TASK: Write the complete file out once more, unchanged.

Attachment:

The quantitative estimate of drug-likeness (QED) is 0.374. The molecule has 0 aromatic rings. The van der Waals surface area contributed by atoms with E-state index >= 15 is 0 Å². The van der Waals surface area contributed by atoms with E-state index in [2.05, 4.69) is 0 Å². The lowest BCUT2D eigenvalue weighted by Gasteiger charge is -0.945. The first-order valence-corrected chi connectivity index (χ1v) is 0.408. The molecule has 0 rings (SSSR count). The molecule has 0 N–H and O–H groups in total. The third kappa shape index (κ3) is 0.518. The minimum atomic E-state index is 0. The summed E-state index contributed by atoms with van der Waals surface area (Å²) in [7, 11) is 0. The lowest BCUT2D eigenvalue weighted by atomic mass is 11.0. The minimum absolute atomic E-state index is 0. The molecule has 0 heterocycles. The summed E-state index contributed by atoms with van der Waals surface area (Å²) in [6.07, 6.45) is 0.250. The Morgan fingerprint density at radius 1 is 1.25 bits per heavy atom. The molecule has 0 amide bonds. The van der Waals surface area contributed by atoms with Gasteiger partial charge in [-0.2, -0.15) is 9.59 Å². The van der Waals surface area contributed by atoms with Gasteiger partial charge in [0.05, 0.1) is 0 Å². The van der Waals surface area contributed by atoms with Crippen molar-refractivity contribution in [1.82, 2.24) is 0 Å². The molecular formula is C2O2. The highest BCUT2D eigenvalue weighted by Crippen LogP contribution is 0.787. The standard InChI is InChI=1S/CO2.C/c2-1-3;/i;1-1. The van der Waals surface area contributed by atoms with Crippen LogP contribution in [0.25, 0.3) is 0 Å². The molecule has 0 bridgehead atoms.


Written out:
The quantitative estimate of drug-likeness (QED) is 0.374. The molecule has 0 aromatic rings. The van der Waals surface area contributed by atoms with E-state index >= 15 is 0 Å². The van der Waals surface area contributed by atoms with E-state index in [2.05, 4.69) is 0 Å². The lowest BCUT2D eigenvalue weighted by Gasteiger charge is -0.945. The first-order valence-corrected chi connectivity index (χ1v) is 0.408. The molecule has 0 rings (SSSR count). The molecule has 0 N–H and O–H groups in total. The third kappa shape index (κ3) is 0.518. The minimum atomic E-state index is 0. The summed E-state index contributed by atoms with van der Waals surface area (Å²) in [7, 11) is 0. The lowest BCUT2D eigenvalue weighted by atomic mass is 11.0. The minimum absolute atomic E-state index is 0. The molecule has 0 heterocycles. The summed E-state index contributed by atoms with van der Waals surface area (Å²) in [6.07, 6.45) is 0.250. The Morgan fingerprint density at radius 1 is 1.25 bits per heavy atom. The molecule has 0 amide bonds. The van der Waals surface area contributed by atoms with Gasteiger partial charge in [-0.2, -0.15) is 9.59 Å². The van der Waals surface area contributed by atoms with Gasteiger partial charge in [0.05, 0.1) is 0 Å². The van der Waals surface area contributed by atoms with Crippen molar-refractivity contribution in [1.82, 2.24) is 0 Å². The molecular formula is C2O2. The highest BCUT2D eigenvalue weighted by Crippen LogP contribution is 0.787. The standard InChI is InChI=1S/CO2.C/c2-1-3;/i;1-1. The van der Waals surface area contributed by atoms with Crippen LogP contribution in [0.25, 0.3) is 0 Å². The molecule has 0 bridgehead atoms.